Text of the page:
Travel to remote places to tap oil and gas deposits.
A glacier is much more than a giant block of ice. It can be home to a variety of people, animals, and fish. It can also be a decades-old record of the temperature and salt levels of the ocean. In addition, it can be a testing ground for theories about the impact humans have on the temperature of the Earth.
And when you’re a Glaciologist, it can be your home, as you spend several months each year living on a glacier.
As a Glaciologist, you perform a variety of tests on glaciers. You may measure the width of a certain point of the glacier, or punch holes in it and run tests on the ice you extract. You may also install equipment that provides you with readings once you’ve returned to your office. Or you may write down the number of birds and animals you see during a particular period of time.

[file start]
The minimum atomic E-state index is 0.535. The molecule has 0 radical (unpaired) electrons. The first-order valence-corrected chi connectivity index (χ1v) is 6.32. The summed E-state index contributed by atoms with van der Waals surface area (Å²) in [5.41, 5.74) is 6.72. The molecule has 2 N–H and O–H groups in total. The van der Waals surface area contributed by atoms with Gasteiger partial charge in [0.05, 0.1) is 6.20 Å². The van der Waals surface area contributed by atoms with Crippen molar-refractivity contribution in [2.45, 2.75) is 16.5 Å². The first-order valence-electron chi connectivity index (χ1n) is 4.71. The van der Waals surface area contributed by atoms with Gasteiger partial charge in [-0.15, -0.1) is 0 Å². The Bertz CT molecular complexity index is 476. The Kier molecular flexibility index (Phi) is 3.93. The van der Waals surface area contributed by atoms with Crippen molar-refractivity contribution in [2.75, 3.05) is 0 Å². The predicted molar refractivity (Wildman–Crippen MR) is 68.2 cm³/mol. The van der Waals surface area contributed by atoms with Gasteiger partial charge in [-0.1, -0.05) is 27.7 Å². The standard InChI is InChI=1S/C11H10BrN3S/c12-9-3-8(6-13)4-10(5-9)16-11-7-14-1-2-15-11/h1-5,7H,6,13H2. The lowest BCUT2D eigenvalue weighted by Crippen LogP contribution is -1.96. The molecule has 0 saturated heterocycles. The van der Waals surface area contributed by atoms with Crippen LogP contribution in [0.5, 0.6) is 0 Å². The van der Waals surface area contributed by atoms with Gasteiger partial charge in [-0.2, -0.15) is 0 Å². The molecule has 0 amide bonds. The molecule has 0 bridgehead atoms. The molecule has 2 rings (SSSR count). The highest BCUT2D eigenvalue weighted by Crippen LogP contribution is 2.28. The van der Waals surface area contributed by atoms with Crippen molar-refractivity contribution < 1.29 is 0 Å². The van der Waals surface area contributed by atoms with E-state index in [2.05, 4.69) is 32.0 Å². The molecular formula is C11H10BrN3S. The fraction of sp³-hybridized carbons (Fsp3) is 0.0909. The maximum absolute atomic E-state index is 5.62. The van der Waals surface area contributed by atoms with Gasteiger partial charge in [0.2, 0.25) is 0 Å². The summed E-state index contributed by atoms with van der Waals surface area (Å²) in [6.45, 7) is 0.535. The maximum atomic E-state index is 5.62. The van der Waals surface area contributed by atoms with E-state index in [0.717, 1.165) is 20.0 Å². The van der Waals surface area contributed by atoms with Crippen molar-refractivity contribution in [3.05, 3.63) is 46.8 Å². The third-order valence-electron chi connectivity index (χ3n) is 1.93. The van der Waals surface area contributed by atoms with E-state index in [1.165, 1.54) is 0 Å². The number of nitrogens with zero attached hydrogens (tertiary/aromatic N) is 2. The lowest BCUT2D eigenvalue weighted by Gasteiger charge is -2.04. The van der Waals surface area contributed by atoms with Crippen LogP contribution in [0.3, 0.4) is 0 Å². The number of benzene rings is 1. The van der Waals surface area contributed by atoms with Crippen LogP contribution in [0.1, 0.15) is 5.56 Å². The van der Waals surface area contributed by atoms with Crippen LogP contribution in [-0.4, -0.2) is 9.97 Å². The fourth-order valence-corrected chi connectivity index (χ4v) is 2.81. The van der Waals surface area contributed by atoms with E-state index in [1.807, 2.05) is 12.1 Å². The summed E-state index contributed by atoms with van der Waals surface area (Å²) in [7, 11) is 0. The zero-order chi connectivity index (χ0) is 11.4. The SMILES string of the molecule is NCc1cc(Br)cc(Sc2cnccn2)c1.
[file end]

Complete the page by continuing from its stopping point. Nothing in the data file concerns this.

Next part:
The job of a Glaciologist is incredibly challenging, physical work. You climb up slick surfaces and slide down deep cliffs. You sleep on the cold ground at night. And you may forget what it feels like to wear shorts.
When you return from your expedition, you write reports about what you’ve found. You may look at satellite photos to confirm or refute your theories. You also take readings from the equipment you’ve installed, present your findings at professional conferences, and spend your spare time reading the reports and theories of other people in your field.